Figure 1 showed the growth rate and response to dietary intake of the experimental animals for 28 days, the growth response gave the highest result at 10% crayfish (dry powder) inclusion (diet 2). This were followed by 15% crayfish (diet 3), milk-based diet (diet 4), and 100% Carbohydrate (diet 1) respectively. Diets 2 promoted growth more than the animals fed with control diet, diet 2 gained more weights than control diet. It may be that diet 2 has complete amino profile when compared to other formulated diets. Some workers had previously reported that 10% crayfish diets inclusion with animal polypeptide source may result in balance diet and meet the estimated daily nutrient requirements for complementary foods, [1, 3, 8, 9]. Nitrogen retained and weight gained, was higher in 10% crayfish diet compared to 15% crayfish (animal inclusions), whereas 10% crayfish with less protein promoted growth than 15% inclusion. Researchers have demonstrated adequate nutrients intake, this may be because nutrient intake has reached optimum at 10% inclusion, hence, more than 10% animal protein inclusion may not be utilized by body, hence could lead to excess nutrient that is not need by body and may result in diet-related diseases’ [8, 9, 10, 11, 13]. However, diet 1, could not support growth, and found to decrease the weight of the animals in group 1. This may be due to the fact that the diet lacked adequate nutrient such as protein. It is however reported that cereals are deficient in essential amino acid, such as lysine and tryptophan, hence was not nutritionally adequate to promote growth and conformed to previous studies [3, 11, 12].

Table 1 displays the chemical analysis (%) of the ingredients which including protein, moisture, fat, ash, crude fibre carbohydrates, Vitamin C mg/100g, Vitamin B1 mg/100g and caloric values. The ingredients were nutritional adequate to formulate a complementary food and meet the estimated daily nutrient requirements for complementary foods [1, 13, 14].

Table 1. Chemical Composition (%) of the Ingredients

Table 2. Average food consumption over the 28 days of the experimental period

Table 2 highlights the average food consumption for over the 28 days of the experimental period in ascending other of 10% crayfish, 15% crayfish; milk based commercial diets and 100% carbohydrate (basal diets). This may be because of adequate nutrition, appropriate formulation of diets that affect amount of nutrient intake in quality and quantity, [15, 16].

Table 3. The average nitrogen retained in various tissues of experimental animals

Table 3 outlines the average nitrogen content retained in various organs of the animal experimental animals including the liver, kidney and tissue nitrogen are general reflection of dietary nitrogen content level. The average nitrogen retained in diets 2, 3, and 4 organs of experimental animals were similar but highest retention of nitrogen was found in experimental animals fed on diet 2 compared with the control, while the average nitrogen retained in diet 1 (non protein dietary) organs of animal experimental animals was lowest compared with diets 4 (milk based diet). It could be inferred that diets 2, 3, 4, have enough nutrients which could be retained by experimental animals muscle. This may be due to the fact that amino acid profile of all infant formulae diet are complete and that the diets can liberate more nitrogen that is sufficient to supply to the body organ, this is in agreement with previous findings [3, 17, 18].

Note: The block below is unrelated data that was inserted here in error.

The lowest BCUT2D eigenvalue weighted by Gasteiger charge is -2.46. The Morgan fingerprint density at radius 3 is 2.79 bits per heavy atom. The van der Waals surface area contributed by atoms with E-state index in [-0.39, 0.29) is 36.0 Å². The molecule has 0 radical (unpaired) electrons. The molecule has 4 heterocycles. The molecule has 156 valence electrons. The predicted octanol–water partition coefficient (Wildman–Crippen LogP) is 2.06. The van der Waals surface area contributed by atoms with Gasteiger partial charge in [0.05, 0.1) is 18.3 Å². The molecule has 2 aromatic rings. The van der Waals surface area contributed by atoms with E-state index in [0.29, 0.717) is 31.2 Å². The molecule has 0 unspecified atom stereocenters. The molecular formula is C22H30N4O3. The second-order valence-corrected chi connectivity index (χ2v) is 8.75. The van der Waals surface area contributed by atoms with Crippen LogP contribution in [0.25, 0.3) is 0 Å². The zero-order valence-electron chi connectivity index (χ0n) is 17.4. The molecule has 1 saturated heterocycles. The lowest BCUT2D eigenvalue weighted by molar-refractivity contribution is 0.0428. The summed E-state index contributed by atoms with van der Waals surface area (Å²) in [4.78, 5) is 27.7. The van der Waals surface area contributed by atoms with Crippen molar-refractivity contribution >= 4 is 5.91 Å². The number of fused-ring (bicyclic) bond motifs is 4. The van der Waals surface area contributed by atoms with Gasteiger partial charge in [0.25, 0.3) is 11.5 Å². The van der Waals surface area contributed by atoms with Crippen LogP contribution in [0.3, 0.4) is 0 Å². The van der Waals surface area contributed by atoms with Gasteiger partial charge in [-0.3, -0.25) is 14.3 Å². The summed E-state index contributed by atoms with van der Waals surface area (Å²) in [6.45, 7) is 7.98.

Table 4. Average weight in grams of various organs of the experimental animal

Table 4 presents the various internal organs of the experimental animal such as livers, kidneys and selected muscles ranged from to 3.206 to 4.106, 3.204 to 4.999 and 3.440 to 3.530 respectively. On the other hand, it was observed, that the weight of the animals dictate the size of the organs obtained from the experimental animals, that is the higher the animal the higher the organ, other workers confirmed this, [3, 7].

5. Conclusion and Implication

It is thus concluded that formulation at 10% animal polypeptide (Diet 2) has complete amino acid profile that could be supplied to maintain body nitrogen when compared to other formulated diets. Animal polypeptide (crayfish powder) supplement to maize (energy source) at 10% formulation with an animal polypeptide could result in optimum nutrient composition of complementary foods. The implication of the study is that if complementary food exceeds or deficient in adequate or essential nutrient, could lead to diet- related diseases such as marasmus, kwashiorkor and obesity. Hence, the formulations has produce adequate caloric value that are necessary for optimal deposition, maintenance, body building, good health, good appearance, proper functioning, activeness of the body, nitrogen retention and normal growth in infants and young children.


We would like to thank members of technical crew and academic staff of Department of Food Science and Technology, Obafemi Awolowo University, Ile-Ife, Nigeria, for their invaluable contribution during the study.